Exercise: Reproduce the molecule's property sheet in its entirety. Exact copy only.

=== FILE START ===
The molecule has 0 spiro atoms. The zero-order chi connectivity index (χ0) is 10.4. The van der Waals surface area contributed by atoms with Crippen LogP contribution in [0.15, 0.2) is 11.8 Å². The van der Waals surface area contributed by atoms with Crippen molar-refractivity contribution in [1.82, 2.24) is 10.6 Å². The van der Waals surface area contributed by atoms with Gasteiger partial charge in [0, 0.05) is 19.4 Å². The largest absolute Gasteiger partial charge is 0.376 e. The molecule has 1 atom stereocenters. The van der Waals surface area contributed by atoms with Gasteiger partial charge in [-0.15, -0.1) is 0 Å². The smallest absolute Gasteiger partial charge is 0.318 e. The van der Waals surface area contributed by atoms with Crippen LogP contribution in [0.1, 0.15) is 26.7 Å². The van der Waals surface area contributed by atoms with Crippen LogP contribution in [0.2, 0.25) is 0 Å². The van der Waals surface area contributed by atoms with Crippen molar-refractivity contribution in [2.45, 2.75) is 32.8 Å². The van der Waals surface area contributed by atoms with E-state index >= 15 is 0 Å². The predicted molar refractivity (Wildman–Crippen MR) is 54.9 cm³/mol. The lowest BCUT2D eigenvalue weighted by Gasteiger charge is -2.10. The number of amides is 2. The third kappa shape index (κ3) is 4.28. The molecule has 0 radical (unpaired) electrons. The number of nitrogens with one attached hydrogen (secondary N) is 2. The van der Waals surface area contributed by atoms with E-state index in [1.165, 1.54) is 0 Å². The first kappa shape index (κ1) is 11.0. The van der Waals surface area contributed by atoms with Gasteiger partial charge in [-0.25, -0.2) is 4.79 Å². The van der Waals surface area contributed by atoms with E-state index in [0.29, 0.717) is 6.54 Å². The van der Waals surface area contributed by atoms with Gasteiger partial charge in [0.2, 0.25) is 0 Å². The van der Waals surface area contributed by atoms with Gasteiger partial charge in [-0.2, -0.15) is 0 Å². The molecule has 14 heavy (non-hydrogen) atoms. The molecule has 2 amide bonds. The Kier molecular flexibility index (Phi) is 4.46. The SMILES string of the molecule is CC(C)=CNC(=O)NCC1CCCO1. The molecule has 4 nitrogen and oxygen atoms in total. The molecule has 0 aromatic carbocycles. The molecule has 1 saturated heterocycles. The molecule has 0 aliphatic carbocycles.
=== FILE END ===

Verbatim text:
The molecule has 0 spiro atoms. The zero-order chi connectivity index (χ0) is 10.4. The van der Waals surface area contributed by atoms with Crippen LogP contribution in [0.15, 0.2) is 11.8 Å². The van der Waals surface area contributed by atoms with Crippen molar-refractivity contribution in [1.82, 2.24) is 10.6 Å². The van der Waals surface area contributed by atoms with Gasteiger partial charge in [0, 0.05) is 19.4 Å². The largest absolute Gasteiger partial charge is 0.376 e. The molecule has 1 atom stereocenters. The van der Waals surface area contributed by atoms with Gasteiger partial charge in [-0.15, -0.1) is 0 Å². The smallest absolute Gasteiger partial charge is 0.318 e. The van der Waals surface area contributed by atoms with Crippen LogP contribution in [0.1, 0.15) is 26.7 Å². The van der Waals surface area contributed by atoms with Crippen LogP contribution in [0.2, 0.25) is 0 Å². The van der Waals surface area contributed by atoms with Crippen molar-refractivity contribution in [2.45, 2.75) is 32.8 Å². The van der Waals surface area contributed by atoms with E-state index >= 15 is 0 Å². The predicted molar refractivity (Wildman–Crippen MR) is 54.9 cm³/mol. The lowest BCUT2D eigenvalue weighted by Gasteiger charge is -2.10. The number of amides is 2. The third kappa shape index (κ3) is 4.28. The molecule has 0 radical (unpaired) electrons. The number of nitrogens with one attached hydrogen (secondary N) is 2. The van der Waals surface area contributed by atoms with E-state index in [1.165, 1.54) is 0 Å². The first kappa shape index (κ1) is 11.0. The van der Waals surface area contributed by atoms with Gasteiger partial charge in [-0.25, -0.2) is 4.79 Å². The van der Waals surface area contributed by atoms with E-state index in [0.29, 0.717) is 6.54 Å². The van der Waals surface area contributed by atoms with Gasteiger partial charge in [0.2, 0.25) is 0 Å². The van der Waals surface area contributed by atoms with Gasteiger partial charge in [-0.2, -0.15) is 0 Å². The molecule has 14 heavy (non-hydrogen) atoms. The molecule has 2 amide bonds. The Kier molecular flexibility index (Phi) is 4.46. The SMILES string of the molecule is CC(C)=CNC(=O)NCC1CCCO1. The molecule has 4 nitrogen and oxygen atoms in total. The molecule has 0 aromatic carbocycles. The molecule has 1 saturated heterocycles. The molecule has 0 aliphatic carbocycles.